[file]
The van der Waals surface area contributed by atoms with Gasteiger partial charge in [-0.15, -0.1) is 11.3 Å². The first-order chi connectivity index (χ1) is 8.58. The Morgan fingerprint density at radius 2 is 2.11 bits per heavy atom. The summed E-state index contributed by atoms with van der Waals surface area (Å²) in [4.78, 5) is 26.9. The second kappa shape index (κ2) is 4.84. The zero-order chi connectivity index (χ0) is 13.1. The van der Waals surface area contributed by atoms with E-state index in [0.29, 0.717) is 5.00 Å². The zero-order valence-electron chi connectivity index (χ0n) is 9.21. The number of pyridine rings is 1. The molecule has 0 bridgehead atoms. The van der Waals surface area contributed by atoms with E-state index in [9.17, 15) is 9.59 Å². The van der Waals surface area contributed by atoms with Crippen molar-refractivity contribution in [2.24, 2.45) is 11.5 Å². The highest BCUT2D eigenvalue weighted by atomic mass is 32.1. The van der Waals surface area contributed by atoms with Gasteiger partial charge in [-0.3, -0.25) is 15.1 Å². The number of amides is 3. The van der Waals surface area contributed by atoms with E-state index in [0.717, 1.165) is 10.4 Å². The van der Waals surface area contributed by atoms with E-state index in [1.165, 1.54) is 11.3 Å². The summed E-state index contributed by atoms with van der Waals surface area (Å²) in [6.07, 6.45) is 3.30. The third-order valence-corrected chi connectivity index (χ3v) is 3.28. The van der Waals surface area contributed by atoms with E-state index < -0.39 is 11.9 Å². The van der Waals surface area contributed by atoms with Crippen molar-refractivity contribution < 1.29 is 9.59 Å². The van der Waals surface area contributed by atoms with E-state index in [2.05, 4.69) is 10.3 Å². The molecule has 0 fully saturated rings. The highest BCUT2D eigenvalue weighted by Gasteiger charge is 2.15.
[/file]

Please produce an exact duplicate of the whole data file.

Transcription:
The van der Waals surface area contributed by atoms with Gasteiger partial charge in [-0.15, -0.1) is 11.3 Å². The first-order chi connectivity index (χ1) is 8.58. The Morgan fingerprint density at radius 2 is 2.11 bits per heavy atom. The summed E-state index contributed by atoms with van der Waals surface area (Å²) in [4.78, 5) is 26.9. The second kappa shape index (κ2) is 4.84. The zero-order chi connectivity index (χ0) is 13.1. The van der Waals surface area contributed by atoms with E-state index in [0.29, 0.717) is 5.00 Å². The zero-order valence-electron chi connectivity index (χ0n) is 9.21. The number of pyridine rings is 1. The molecule has 0 bridgehead atoms. The van der Waals surface area contributed by atoms with E-state index in [9.17, 15) is 9.59 Å². The van der Waals surface area contributed by atoms with Crippen molar-refractivity contribution in [2.24, 2.45) is 11.5 Å². The highest BCUT2D eigenvalue weighted by atomic mass is 32.1. The van der Waals surface area contributed by atoms with Gasteiger partial charge in [-0.3, -0.25) is 15.1 Å². The number of amides is 3. The van der Waals surface area contributed by atoms with E-state index in [0.717, 1.165) is 10.4 Å². The van der Waals surface area contributed by atoms with E-state index in [1.165, 1.54) is 11.3 Å². The summed E-state index contributed by atoms with van der Waals surface area (Å²) in [6.07, 6.45) is 3.30. The third-order valence-corrected chi connectivity index (χ3v) is 3.28. The van der Waals surface area contributed by atoms with E-state index < -0.39 is 11.9 Å². The van der Waals surface area contributed by atoms with Crippen molar-refractivity contribution < 1.29 is 9.59 Å². The van der Waals surface area contributed by atoms with E-state index in [2.05, 4.69) is 10.3 Å². The molecule has 0 fully saturated rings. The highest BCUT2D eigenvalue weighted by Gasteiger charge is 2.15.